I don’t want to put her feet in till I have his leg right. His left leg is too long (or his right leg is too short!) so I tackled that first. I re-drew the leg, straightening it and shortening it, making more of the fall of the trousers. It looked better so I ventured in with paint. The foot is rather balletic. However, attempting to insert the other foot showed up my erratic drawing skills. This foot is on the load-bearing leg but putting it centrally, in line with his chin so to speak, left the other foot floating.
Frustrated, I turned to her face and am reasonably content with the result so far. Tiny dabs of paint inch the face towards likeness – not there yet, but enough done to enable me to work on the dress next time, then over to him again. Could do with some serendipity but hard graft may bring it on!
This is a pretty torrid time for me – everything I try to paint turns out badly. Watercolour, pastel, even my faithful oils, troup past me, one failure after another. On the bright side – this has happened before. I reach the stage when I almost decide to give up painting altogether. But I have the memory of other times when everything goes brilliantly, when everything I touch is painting magic. So I don’t give up….. yet.
I have just spent and hour and a half on “in the sunshine” and have washed out (with turps) most of what I have done. It seemed to consist of wrong tones in the wrong place, poorly applied paint, light source undetermined, etc., etc.. Ugh! About all I have achieved is the correction of the original drawing. Still that’s better than no progress at all.
They do look more comfortable now that the posts have something substantial to rest on. The bottom bar of the railings now shows up against the extended floor that has also provided that solidarity for the pillars. Not a lot to show for an hour and a half ……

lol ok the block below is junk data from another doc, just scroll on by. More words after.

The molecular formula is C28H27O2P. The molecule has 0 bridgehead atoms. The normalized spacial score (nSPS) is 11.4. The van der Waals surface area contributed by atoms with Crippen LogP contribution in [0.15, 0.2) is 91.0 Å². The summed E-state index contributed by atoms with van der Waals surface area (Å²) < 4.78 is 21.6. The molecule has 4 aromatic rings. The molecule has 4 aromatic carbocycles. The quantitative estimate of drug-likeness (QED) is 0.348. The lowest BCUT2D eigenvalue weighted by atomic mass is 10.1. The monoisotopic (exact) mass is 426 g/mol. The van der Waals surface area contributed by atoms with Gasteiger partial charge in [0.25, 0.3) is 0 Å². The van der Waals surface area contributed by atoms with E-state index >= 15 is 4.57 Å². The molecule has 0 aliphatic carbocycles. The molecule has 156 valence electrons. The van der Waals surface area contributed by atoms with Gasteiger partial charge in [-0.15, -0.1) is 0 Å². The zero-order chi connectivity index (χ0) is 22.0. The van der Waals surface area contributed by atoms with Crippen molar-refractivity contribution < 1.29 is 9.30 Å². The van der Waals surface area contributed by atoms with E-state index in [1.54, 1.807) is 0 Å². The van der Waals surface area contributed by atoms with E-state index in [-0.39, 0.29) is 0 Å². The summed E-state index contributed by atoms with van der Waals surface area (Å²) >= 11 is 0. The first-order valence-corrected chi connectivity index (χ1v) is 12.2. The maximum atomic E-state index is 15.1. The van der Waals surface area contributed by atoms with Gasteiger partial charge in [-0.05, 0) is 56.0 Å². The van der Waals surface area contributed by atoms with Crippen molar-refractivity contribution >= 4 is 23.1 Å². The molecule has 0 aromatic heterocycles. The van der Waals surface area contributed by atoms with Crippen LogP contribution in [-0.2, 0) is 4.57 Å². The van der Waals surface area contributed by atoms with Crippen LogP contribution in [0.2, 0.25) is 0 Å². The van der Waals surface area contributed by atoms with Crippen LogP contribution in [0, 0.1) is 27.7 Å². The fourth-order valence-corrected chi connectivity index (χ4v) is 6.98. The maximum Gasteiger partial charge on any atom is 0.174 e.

One of the paintings in my recent Exhibition in Llangollen Museum that I could have sold many times over was this little watercolour of rainy Llangollen. It didn’t seem to matter which part of the United Kingdom you lived in, this was the one you wanted. This was unexpected, to say the least, so no prints and no cards, and I don’t do repeat paintings. I don’t greatly care for commissions either as I find it difficult to create a painting when other people’s expectations are riding on it.
However, I did agree to attempt my local bridge “in the same style”. I thought “nice little watercolour – I know the bridge very well – I only have to paint it in blue – shouldn’t take long!” Wrong, wrong, wrong! After six attempts I was desperate. Nothing worked. Painting the bridge in blue wasn’t difficult. The problem was that each effort lay on the page – dead; lifeless and without vitality; nothing I would put my name to. Goodness knows I’ve seem the bridge in the rain countless times – I’ve even seen it in the dark!